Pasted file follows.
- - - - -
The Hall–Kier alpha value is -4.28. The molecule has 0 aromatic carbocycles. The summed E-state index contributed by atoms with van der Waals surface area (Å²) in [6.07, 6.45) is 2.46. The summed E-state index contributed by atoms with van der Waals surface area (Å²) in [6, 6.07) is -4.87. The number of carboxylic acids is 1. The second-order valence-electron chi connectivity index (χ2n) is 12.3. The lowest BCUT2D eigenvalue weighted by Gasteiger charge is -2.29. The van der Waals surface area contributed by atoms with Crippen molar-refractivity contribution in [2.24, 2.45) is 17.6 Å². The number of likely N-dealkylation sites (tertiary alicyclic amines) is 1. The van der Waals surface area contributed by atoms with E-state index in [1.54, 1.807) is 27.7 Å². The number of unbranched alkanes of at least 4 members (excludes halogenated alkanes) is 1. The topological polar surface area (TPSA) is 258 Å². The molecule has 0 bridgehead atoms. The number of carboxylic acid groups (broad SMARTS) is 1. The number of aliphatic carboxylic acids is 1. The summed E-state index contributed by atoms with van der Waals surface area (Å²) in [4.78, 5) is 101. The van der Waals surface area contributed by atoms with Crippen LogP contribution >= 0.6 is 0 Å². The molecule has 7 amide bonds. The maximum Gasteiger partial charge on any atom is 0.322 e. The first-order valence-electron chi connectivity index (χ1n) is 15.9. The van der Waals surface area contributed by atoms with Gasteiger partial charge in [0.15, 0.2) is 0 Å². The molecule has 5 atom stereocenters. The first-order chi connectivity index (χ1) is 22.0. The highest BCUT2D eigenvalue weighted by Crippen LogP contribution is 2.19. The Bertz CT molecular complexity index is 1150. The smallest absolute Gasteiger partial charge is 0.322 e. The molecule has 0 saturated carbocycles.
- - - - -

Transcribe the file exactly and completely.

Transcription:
The Hall–Kier alpha value is -4.28. The molecule has 0 aromatic carbocycles. The summed E-state index contributed by atoms with van der Waals surface area (Å²) in [6.07, 6.45) is 2.46. The summed E-state index contributed by atoms with van der Waals surface area (Å²) in [6, 6.07) is -4.87. The number of carboxylic acids is 1. The second-order valence-electron chi connectivity index (χ2n) is 12.3. The lowest BCUT2D eigenvalue weighted by Gasteiger charge is -2.29. The van der Waals surface area contributed by atoms with Crippen molar-refractivity contribution in [2.24, 2.45) is 17.6 Å². The number of likely N-dealkylation sites (tertiary alicyclic amines) is 1. The van der Waals surface area contributed by atoms with E-state index in [1.54, 1.807) is 27.7 Å². The number of unbranched alkanes of at least 4 members (excludes halogenated alkanes) is 1. The topological polar surface area (TPSA) is 258 Å². The molecule has 0 bridgehead atoms. The number of carboxylic acid groups (broad SMARTS) is 1. The number of aliphatic carboxylic acids is 1. The summed E-state index contributed by atoms with van der Waals surface area (Å²) in [4.78, 5) is 101. The van der Waals surface area contributed by atoms with Crippen LogP contribution >= 0.6 is 0 Å². The molecule has 7 amide bonds. The maximum Gasteiger partial charge on any atom is 0.322 e. The first-order valence-electron chi connectivity index (χ1n) is 15.9. The van der Waals surface area contributed by atoms with Gasteiger partial charge in [0.15, 0.2) is 0 Å². The molecule has 5 atom stereocenters. The first-order chi connectivity index (χ1) is 22.0. The highest BCUT2D eigenvalue weighted by Crippen LogP contribution is 2.19. The Bertz CT molecular complexity index is 1150. The smallest absolute Gasteiger partial charge is 0.322 e. The molecule has 0 saturated carbocycles.